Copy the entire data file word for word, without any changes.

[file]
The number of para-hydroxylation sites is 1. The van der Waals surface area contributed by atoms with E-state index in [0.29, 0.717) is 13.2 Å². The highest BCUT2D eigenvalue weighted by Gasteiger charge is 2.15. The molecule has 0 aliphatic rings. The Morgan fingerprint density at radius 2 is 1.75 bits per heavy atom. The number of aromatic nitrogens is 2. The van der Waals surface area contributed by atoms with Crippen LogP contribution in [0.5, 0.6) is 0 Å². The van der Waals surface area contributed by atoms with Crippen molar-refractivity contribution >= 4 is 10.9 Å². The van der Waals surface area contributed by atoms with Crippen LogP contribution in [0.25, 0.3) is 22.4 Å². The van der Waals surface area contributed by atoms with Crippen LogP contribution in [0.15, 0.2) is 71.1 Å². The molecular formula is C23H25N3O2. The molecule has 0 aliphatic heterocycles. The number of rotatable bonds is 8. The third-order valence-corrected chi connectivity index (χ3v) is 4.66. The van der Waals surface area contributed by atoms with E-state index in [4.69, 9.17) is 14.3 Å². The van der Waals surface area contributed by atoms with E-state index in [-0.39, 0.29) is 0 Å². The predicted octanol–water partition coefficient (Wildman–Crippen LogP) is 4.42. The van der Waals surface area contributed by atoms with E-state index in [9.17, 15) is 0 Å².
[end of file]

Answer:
The number of para-hydroxylation sites is 1. The van der Waals surface area contributed by atoms with E-state index in [0.29, 0.717) is 13.2 Å². The highest BCUT2D eigenvalue weighted by Gasteiger charge is 2.15. The molecule has 0 aliphatic rings. The Morgan fingerprint density at radius 2 is 1.75 bits per heavy atom. The number of aromatic nitrogens is 2. The van der Waals surface area contributed by atoms with Crippen LogP contribution in [0.5, 0.6) is 0 Å². The van der Waals surface area contributed by atoms with Crippen molar-refractivity contribution >= 4 is 10.9 Å². The van der Waals surface area contributed by atoms with Crippen LogP contribution in [0.25, 0.3) is 22.4 Å². The van der Waals surface area contributed by atoms with Crippen LogP contribution in [0.15, 0.2) is 71.1 Å². The molecular formula is C23H25N3O2. The molecule has 0 aliphatic heterocycles. The number of rotatable bonds is 8. The third-order valence-corrected chi connectivity index (χ3v) is 4.66. The van der Waals surface area contributed by atoms with E-state index in [4.69, 9.17) is 14.3 Å². The van der Waals surface area contributed by atoms with E-state index in [-0.39, 0.29) is 0 Å². The predicted octanol–water partition coefficient (Wildman–Crippen LogP) is 4.42. The van der Waals surface area contributed by atoms with E-state index in [9.17, 15) is 0 Å².